Are you dreaming of retiring to a gorgeous custom crafted home surrounded by breathtaking views and the relaxing atmosphere of nature all around you? Perhaps you have a family cabin on a beloved piece of property and would like to transform the space into a one-of-a-kind wood home. When it comes to designing the dream home for your golden years, there are a few things to consider ensuring you’ll be happy and comfortable for many years to come.
When you move into your custom crafted log or timber home, the last thing you want to worry about is filling your precious free time with home maintenance projects. There are several details that can be incorporated into the design of your log home in order to minimize the amount of maintenance your home will need. We had the opportunity to chat with Beaver Mountain’s own Drew Prochazka, Vice President of Business Development, to share his personal experience of log home maintenance. According to Drew, “While it’s true that log homes require a certain type of maintenance, there’s no such thing as a maintenance free home”. Even conventionally built homes require regular maintenance to last for years. As someone who has lived in a Beaver Mountain log home for two decades and has worked within the log home industry for the past 21 years, Drew knows a thing or two about taking care of a log home.
The dream of owning a custom designed log or timber frame home is also a dream of being surrounded by a natural landscape that you love and basking in the panoramic views around you. Whether that’s majestic mountains, a gleaming lake, or a serene forest- enjoying the natural world is all a part of the draw to log home living.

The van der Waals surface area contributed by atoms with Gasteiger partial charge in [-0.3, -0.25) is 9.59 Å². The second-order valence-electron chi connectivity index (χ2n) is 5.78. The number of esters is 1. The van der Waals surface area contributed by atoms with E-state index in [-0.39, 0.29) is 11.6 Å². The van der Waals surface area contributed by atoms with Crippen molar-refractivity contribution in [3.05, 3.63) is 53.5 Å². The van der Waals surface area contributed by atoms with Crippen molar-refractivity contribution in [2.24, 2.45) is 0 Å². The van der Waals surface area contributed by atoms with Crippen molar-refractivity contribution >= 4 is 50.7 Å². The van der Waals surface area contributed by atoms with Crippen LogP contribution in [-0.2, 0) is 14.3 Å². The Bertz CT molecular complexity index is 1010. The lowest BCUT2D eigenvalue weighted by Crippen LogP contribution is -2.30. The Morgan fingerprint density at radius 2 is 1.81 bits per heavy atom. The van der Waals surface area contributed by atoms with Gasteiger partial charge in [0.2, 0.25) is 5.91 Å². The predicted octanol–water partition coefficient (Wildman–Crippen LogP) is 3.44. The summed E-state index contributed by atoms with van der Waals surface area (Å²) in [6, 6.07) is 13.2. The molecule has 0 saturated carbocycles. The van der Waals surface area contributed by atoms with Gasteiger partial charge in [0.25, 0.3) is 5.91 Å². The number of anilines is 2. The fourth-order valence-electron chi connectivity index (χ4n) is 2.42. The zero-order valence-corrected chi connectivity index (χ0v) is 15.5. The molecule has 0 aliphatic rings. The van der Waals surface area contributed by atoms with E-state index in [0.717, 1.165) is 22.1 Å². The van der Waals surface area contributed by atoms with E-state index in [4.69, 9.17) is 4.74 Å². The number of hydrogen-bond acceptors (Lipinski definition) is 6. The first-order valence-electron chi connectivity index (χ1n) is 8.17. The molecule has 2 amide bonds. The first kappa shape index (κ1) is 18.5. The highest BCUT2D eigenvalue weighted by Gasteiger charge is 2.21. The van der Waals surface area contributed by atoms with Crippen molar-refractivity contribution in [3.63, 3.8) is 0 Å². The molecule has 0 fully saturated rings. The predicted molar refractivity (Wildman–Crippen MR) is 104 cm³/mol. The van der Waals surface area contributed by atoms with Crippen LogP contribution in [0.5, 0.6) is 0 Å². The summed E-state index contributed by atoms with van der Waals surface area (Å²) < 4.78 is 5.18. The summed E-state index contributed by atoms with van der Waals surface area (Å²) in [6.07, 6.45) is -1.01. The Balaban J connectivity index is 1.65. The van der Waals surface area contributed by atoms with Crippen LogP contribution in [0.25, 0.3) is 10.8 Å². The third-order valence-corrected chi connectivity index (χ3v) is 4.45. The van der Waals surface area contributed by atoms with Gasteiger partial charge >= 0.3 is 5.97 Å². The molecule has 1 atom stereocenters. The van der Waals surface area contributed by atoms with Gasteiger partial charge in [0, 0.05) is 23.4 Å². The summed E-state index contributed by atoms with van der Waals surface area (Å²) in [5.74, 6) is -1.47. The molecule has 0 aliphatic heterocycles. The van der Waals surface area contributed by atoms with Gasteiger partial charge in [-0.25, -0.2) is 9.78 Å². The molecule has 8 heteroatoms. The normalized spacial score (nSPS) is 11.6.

One of the most important components of the home design and build process is factoring in landscaping and hardscaping to your property. We had the pleasure of chatting with Kyle Palmer from Palmer Contracting and Hardscaping to discuss why those are an important part of the process for homeowners to consider. Kyle is an expert in his field and offered some great insight into the process to help us better understand the application and functionality of both.
We thought you might like a sneak peek into what goes into building a Timber Frame Outdoor Kitchen. Part 1 covers delivery, Part 2 includes the first part of construction. Next up will be stonework, the fireplace and finishing the roof, then part 4 will be the finished project. Enjoy!
We just finished a new walkthrough guided tour of our Classic Lodge and we’re excited to share it with you. We hope you enjoy!
We are very excited about our interactive 3D tours! We’re working on creating a permanent home for them, but for now, we’ll put them here. Enjoy!
Design Center virtual walk-through
Classic Lodge virtual walk-through
Cedar Ridge virtual walk-through
Undoubtedly you might think that just because there is snow on the ground and the temperatures are frigid, you can’t begin to build your dream home. This is so far from the truth! Realistically, while the weather and ground conditions are not ideal in the northeast, it’s the perfect time to lay the ground work and begin the process of building. Here are some of the reasons why:
Let Furniture Set the Stage in Your New Log Home
Story By: Pellham D.W. DeGroot
Guest Commentary by Log Home Living
There’s no shortage of information about building a log home, whether you’re cutting down your own trees or stacking pre-cut logs. But precious little tells how to furnish a log home. Most people wind up OK, or at least think they do, but some regard furnishing a log home as an impossible mission.
No wonder, even if you are blessed with taste and confidence, few people have any experience with log homes, even those who have done and re-done other kinds of homes many times, even a few pros, Logs pose challenges.
There’s the wood, obviously. But because logs represent more than just a place to live, furniture has to go beyond form and function to convey who the owners are and how they live in their log home. That means worrying less about a stated theme – Southwestern, art deco, rococo, French Country, Victorian, etc. – and more about setting feelings: casual, comfortable, rugged, outdoorsy, down-homey.